While in the East End, don’t miss the Portland Observatory, originally a marine signal tower built in 1807 on Munjoy Hill. At first, we thought it might be a little hokey, but the observatory turned out to be a highlight. The 360-degree view from the top was well worth the $8 admission, and the docent-led tour about Portland’s history was quite informative. (Did you know that the city was first named Falmouth or that it was ravaged by a fire on Independence Day 1866?)

Of course, we had to take a boat ride and see at least one of the many islands in the bay. There are several different options, ranging from a half day on a mail boat to a standard tourist harbour cruise. For under $4 round trip, we took the public Casco Bay ferry for a 20-minute ride to Peaks Island, known for its quaint village, vacation homes and ocean vistas. Visitors can rent bikes or golf carts to circle the island.

A local shop owner told us the best way to enjoy the island was literally to walk around it, a less than 6-kilometre amble she estimated to take an hour and a half. She also recommended that we look for the 5th Maine Regiment Museum, once a gathering hall for Maine veterans of the Civil War.

The walk was beautiful. We seemed to be there at a perfect time—early June—when the lilacs, columbine, lilies of the valley, irises, azaleas and lupines were all in magnificent bloom.

It wasn’t long before we found the museum. Although it was closed the day we were there, we wandered around the backyard garden overlooking the sea until we met a caretaker. He invited us in and showed us around, pointing out the museum’s most precious treasure: a frayed, faded U.S. flag from the Civil War era. I’d never seen one where the stars were not in rows.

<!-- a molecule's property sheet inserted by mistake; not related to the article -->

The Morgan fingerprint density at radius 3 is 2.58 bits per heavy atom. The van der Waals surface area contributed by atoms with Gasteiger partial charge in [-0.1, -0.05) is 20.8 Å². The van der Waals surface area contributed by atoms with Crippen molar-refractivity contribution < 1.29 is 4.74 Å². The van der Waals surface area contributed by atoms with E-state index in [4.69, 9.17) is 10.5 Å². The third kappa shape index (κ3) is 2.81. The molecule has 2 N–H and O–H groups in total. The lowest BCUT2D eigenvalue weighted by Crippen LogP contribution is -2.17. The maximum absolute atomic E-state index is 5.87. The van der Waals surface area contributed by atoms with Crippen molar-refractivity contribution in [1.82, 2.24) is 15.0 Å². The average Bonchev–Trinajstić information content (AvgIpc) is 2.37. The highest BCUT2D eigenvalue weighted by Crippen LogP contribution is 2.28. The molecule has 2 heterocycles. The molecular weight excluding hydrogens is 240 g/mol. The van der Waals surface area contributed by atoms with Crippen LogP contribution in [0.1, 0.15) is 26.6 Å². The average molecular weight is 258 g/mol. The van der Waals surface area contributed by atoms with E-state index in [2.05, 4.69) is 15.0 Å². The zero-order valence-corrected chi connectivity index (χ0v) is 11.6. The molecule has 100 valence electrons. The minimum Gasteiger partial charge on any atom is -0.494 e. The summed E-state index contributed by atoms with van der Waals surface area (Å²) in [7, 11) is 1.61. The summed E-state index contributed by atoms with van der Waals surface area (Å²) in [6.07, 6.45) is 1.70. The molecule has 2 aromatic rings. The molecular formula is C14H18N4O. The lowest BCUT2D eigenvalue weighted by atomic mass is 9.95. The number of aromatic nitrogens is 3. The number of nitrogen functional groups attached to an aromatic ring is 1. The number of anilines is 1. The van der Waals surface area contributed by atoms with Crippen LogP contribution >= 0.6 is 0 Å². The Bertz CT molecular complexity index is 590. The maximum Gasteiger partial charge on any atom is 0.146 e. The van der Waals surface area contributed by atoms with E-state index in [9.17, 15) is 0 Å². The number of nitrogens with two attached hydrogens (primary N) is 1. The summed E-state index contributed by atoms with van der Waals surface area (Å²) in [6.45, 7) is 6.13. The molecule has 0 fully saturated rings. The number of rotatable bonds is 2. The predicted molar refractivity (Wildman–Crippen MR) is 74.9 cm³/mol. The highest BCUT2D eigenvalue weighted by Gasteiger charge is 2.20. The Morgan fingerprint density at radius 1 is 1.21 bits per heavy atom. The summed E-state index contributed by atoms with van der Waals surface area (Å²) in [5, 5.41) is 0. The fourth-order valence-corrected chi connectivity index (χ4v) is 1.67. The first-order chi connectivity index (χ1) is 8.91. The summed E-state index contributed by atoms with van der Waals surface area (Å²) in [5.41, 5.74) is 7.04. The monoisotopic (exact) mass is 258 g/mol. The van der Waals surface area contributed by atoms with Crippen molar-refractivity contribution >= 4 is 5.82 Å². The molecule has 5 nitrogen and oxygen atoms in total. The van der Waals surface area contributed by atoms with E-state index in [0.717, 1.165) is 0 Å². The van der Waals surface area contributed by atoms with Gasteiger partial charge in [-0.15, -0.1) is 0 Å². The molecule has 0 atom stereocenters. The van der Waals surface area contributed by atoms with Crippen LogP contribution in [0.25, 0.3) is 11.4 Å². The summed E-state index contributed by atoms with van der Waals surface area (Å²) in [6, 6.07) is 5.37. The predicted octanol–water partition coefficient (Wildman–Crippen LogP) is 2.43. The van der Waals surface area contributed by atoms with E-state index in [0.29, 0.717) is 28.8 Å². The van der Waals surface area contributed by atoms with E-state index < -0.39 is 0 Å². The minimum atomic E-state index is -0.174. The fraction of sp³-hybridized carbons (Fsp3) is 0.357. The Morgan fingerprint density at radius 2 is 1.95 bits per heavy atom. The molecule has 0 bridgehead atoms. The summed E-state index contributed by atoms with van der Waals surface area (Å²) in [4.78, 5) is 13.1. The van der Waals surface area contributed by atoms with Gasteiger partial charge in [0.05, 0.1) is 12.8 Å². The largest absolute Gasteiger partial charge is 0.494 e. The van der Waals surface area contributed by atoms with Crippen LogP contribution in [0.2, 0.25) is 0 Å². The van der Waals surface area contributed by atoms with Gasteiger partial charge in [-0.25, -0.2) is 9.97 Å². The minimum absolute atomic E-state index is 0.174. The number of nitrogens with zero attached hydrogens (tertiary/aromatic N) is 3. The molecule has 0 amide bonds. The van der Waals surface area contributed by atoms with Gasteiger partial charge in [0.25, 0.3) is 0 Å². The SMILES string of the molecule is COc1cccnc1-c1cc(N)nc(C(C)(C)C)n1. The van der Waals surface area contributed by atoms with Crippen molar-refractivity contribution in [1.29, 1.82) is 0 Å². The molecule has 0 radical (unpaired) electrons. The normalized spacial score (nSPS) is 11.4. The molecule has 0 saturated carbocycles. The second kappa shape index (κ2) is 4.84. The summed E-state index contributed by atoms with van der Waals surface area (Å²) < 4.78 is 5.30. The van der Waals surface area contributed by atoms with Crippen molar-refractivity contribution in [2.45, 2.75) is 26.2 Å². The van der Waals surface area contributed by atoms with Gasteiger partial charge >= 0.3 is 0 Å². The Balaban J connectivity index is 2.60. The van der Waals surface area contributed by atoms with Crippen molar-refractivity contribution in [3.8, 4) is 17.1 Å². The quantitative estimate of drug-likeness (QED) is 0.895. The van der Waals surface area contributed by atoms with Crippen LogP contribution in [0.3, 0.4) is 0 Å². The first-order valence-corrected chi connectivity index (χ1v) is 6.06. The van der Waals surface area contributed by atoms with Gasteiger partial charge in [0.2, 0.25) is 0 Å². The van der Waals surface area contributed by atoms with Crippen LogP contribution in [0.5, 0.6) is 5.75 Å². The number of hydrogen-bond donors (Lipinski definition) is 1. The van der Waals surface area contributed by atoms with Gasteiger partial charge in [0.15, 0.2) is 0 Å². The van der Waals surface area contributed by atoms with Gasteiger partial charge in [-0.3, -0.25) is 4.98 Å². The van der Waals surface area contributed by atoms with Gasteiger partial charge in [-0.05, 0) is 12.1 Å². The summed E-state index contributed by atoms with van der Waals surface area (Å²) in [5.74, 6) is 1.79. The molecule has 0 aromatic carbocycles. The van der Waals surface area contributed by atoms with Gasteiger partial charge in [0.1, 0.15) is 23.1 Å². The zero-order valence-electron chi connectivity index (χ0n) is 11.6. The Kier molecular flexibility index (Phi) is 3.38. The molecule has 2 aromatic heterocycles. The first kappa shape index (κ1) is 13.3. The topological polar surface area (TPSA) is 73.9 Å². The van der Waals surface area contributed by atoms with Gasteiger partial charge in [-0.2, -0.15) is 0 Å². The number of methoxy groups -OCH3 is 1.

After our trip to Peaks Island, we drove south from Portland, just a short distance away, to see two iconic spots.

The famous Portland Head Light, in Fort Williams Park in Cape Elizabeth, was completed in 1791 and may be the most photographed lighthouse in the country (and with good reason). Walking paths along the promontory have strategically placed cutouts that virtually scream, “Take your lighthouse photo from here.” So we did. Multiple times. You can also tour the lighthouse and visit the park’s other attractions.

The second spot is more personally iconic: Old Orchard Beach has an 11-kilometre-long beach, and I remember summer days when our family would spread our towels on the beach, and my sisters and I would play in what I now know was absolutely frigid water. It has a pier with souvenir shops and touristy bars. I still have—and cherish—a photo of my dad, my sisters and me in our Easter finery, including heavy coats, with the pier in the background.

But what made—and makes—Old Orchard special is its old-fashioned arcade and amusement park, Palace Playland, which doesn’t look like it has changed one iota although I know that can’t be true. I remember the Ferris wheel, the slow, steady climb upward and the momentary feeling that I was on top of the world.

But as pleasant as my stroll down memory lane was, a visit to Portland is much more than an exercise in nostalgia. Its attractive central city, appealing restaurants, lively cultural scene and easy walkability make it a city that feels both grounded and contemporary. And if that isn’t intoxicating enough, take one deep breath of the salty ocean breezes.